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Some Cytotaxonomic Problems in the Crassulaceae
Charles H. Uhl
Vol. 15, No. 3 (Sep., 1961), pp. 375-377
Published by: Society for the Study of Evolution
Stable URL: http://www.jstor.org/stable/2406235
Page Count: 3
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Cytological study of over 500 taxa of the Crassulaceae has revealed several general problems. First, intraspecific heteroploidy is rather frequent, with some species, as generally conceived, having as many as five or more chromosome races that differ by polyploidy and/or aneuploidy. Morphological variation within the species is not always closely correlated with the differences in chromosome number. The frequency of such incipient species suggests rapid evolution. Second, some genera are extremely diverse cytologically, with no one basic or ancestral number evident. Other genera are cytologically more homogeneous. This difference in stability of chromosome number must be genetically controlled and apparently reflects different modes of speciation. Third, extremely high chromosome numbers are rather common, with gametic numbers exceeding 150 known in six Mexican and South American species. Chromosomes of these species are very small, but the available evidence suggests they arose as true polyploids and not as a result of fragmentation.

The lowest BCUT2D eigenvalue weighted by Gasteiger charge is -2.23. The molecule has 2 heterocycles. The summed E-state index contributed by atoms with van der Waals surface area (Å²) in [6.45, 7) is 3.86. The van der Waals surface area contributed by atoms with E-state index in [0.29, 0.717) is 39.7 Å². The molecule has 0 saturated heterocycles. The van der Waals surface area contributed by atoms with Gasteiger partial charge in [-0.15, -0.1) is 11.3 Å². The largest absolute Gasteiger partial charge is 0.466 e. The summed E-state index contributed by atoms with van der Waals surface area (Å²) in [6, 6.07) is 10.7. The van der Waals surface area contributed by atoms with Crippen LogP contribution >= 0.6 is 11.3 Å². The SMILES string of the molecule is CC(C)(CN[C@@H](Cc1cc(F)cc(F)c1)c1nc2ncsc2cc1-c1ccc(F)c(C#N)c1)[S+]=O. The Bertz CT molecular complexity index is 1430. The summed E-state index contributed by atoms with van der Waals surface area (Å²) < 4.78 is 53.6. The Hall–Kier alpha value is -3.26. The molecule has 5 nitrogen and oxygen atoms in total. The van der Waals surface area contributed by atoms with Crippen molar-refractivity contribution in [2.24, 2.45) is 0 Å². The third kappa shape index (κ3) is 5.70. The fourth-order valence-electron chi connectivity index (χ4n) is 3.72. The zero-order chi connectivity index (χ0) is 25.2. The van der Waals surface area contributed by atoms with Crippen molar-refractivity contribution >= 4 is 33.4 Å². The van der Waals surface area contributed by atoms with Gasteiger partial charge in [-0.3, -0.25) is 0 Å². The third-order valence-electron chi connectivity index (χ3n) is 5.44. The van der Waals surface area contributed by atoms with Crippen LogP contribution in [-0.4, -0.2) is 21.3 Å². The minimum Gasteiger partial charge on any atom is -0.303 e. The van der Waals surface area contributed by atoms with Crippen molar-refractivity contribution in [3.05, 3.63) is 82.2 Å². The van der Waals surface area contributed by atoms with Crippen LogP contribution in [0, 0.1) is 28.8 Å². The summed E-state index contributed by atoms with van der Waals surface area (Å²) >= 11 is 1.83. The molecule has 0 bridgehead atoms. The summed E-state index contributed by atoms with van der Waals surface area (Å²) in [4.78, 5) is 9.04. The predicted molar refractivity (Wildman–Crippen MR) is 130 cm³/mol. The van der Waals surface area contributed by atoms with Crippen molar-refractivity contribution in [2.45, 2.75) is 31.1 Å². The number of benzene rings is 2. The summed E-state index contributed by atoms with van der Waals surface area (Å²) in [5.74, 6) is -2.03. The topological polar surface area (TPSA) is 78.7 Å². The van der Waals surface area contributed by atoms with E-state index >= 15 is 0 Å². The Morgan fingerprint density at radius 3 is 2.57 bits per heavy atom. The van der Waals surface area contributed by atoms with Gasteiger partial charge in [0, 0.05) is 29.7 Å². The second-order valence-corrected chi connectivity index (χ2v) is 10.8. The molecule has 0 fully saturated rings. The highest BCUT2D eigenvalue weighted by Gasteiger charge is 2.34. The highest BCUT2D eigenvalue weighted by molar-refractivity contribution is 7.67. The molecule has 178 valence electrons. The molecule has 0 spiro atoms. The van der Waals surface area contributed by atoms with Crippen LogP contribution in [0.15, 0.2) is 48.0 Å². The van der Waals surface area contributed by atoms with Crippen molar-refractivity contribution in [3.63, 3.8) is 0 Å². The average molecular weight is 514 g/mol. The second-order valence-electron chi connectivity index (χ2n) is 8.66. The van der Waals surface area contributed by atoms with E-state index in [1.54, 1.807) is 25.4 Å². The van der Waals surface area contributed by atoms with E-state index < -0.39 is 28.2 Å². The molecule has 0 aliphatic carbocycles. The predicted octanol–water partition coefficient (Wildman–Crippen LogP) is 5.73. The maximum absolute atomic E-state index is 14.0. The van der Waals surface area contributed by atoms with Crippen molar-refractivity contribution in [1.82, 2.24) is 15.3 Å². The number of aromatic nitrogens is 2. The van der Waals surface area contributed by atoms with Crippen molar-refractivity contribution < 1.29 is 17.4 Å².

Evolution © 1961 Society for the Study of Evolution